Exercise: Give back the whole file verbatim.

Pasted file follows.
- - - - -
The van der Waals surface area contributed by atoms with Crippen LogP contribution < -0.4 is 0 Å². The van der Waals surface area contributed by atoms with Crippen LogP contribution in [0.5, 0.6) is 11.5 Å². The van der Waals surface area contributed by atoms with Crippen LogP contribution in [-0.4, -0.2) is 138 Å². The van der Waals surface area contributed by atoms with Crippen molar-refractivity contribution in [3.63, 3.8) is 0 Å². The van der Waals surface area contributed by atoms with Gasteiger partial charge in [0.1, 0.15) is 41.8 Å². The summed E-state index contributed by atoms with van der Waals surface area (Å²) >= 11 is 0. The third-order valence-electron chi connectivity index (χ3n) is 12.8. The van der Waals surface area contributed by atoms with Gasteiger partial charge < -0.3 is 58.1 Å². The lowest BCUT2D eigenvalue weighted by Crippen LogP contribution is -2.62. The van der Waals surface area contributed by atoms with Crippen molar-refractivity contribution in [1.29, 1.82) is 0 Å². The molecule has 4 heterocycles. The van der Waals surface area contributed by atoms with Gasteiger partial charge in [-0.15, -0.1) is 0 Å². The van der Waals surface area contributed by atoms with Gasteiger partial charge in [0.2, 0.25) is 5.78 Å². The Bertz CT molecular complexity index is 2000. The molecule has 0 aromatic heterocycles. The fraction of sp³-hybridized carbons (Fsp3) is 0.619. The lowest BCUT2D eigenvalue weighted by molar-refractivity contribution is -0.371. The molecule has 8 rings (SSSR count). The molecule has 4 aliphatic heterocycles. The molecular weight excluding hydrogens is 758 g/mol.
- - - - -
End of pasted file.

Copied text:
The van der Waals surface area contributed by atoms with Crippen LogP contribution < -0.4 is 0 Å². The van der Waals surface area contributed by atoms with Crippen LogP contribution in [0.5, 0.6) is 11.5 Å². The van der Waals surface area contributed by atoms with Crippen LogP contribution in [-0.4, -0.2) is 138 Å². The van der Waals surface area contributed by atoms with Crippen molar-refractivity contribution in [3.63, 3.8) is 0 Å². The van der Waals surface area contributed by atoms with Gasteiger partial charge in [0.1, 0.15) is 41.8 Å². The summed E-state index contributed by atoms with van der Waals surface area (Å²) >= 11 is 0. The third-order valence-electron chi connectivity index (χ3n) is 12.8. The van der Waals surface area contributed by atoms with Gasteiger partial charge < -0.3 is 58.1 Å². The lowest BCUT2D eigenvalue weighted by Crippen LogP contribution is -2.62. The van der Waals surface area contributed by atoms with Crippen molar-refractivity contribution in [1.29, 1.82) is 0 Å². The molecule has 4 heterocycles. The van der Waals surface area contributed by atoms with Gasteiger partial charge in [-0.15, -0.1) is 0 Å². The van der Waals surface area contributed by atoms with Gasteiger partial charge in [0.2, 0.25) is 5.78 Å². The Bertz CT molecular complexity index is 2000. The molecule has 0 aromatic heterocycles. The fraction of sp³-hybridized carbons (Fsp3) is 0.619. The lowest BCUT2D eigenvalue weighted by molar-refractivity contribution is -0.371. The molecule has 8 rings (SSSR count). The molecule has 4 aliphatic heterocycles. The molecular weight excluding hydrogens is 758 g/mol.